The number of babies delivered by Cesarean section (C-section) has risen over the past few decades.
Sixty percent of the babies delivered worldwide are born in low income countries and it is estimated that every year, 0.8 – 3.2 million additional C-sections are needed in these countries.
Furthermore, in middle and high income countries, 4.0 - 6.2 million additional C-sections are performed every year. These numbers are based on World Health Organization data on mode of delivery across 137 countries worldwide.
According to reports, in populations where the proportion of C-sections performed exceeds 15%, the procedure provides no significant benefit to mothers and babies.
However, for improved maternal outcomes, a C-section rate of 5% has been shown to be beneficial and for improved neonatal health, a rate of between 5% and 10% has been shown to be beneficial.
On the other hand, many reports suggest that an optimal number of C-sections cannot be determined and applied worldwide, as the figures change based on maximum maternal and neonatal health outcomes, population, availability of health and medical resources and personal and societal conditions.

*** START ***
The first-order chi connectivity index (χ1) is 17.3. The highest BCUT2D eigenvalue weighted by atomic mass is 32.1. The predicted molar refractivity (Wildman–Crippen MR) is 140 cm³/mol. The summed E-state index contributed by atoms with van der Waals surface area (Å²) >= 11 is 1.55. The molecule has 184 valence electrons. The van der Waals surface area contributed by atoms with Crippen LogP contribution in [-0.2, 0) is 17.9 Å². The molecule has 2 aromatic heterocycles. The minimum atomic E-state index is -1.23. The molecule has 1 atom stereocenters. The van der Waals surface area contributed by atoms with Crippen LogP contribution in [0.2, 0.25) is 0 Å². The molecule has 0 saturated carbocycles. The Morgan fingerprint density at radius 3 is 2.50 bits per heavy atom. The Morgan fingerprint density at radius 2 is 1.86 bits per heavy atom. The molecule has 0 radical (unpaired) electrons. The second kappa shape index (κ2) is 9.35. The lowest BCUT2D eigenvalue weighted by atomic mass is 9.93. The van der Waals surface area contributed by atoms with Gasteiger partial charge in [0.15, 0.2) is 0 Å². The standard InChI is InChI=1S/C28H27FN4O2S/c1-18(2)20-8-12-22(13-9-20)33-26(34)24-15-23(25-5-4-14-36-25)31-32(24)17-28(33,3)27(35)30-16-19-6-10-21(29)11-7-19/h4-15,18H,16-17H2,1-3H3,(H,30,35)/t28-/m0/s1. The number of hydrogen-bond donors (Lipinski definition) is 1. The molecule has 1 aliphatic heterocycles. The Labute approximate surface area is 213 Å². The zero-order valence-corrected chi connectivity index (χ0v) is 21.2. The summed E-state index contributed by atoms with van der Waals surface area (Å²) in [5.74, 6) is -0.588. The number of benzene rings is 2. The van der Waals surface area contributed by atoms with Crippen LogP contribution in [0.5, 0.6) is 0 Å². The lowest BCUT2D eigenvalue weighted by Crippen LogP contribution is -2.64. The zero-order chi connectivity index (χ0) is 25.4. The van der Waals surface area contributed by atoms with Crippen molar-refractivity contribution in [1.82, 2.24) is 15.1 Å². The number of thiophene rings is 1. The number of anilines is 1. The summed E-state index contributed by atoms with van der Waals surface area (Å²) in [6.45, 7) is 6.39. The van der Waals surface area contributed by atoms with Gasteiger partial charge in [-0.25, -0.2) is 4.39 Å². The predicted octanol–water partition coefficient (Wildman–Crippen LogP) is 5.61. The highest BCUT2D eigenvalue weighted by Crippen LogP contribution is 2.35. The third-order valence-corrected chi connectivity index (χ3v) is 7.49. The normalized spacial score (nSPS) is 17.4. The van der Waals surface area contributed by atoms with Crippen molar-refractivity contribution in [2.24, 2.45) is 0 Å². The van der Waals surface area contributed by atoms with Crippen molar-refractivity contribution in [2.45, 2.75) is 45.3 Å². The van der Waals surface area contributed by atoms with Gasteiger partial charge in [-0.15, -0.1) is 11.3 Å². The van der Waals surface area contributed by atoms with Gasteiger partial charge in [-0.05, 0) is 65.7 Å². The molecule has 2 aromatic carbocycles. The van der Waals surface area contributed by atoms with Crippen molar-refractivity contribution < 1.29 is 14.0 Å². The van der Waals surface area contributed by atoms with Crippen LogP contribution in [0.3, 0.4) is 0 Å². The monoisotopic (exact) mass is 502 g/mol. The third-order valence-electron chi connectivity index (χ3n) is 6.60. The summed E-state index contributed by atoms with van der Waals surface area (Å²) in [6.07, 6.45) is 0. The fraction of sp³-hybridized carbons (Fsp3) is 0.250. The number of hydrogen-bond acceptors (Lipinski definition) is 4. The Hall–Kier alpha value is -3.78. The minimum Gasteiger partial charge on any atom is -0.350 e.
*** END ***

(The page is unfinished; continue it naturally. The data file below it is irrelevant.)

The rise in C-section rates has been attributed to the rise in elective C-section rates worldwide.
Data suggest that, increasingly, doctors as well as mothers are opting for planned C-sections, despite the absence of any medical indication for the surgery.
From the doctor’s point of view, elective C-section can mean avoiding a lengthy labor and birth at inconvenient hours as well as monetary benefits, factors that have been criticized as reasons for choosing C-section as a mode of delivery.
A higher educational status, and higher socioeconomic status are other factors associated with an increased rate of elective C-section.
Reasons that influence the decision to opt for C-section include fear of pain, pelvic floor tears and incontinence later in life.
Reviewed by Sally Robertson, BSc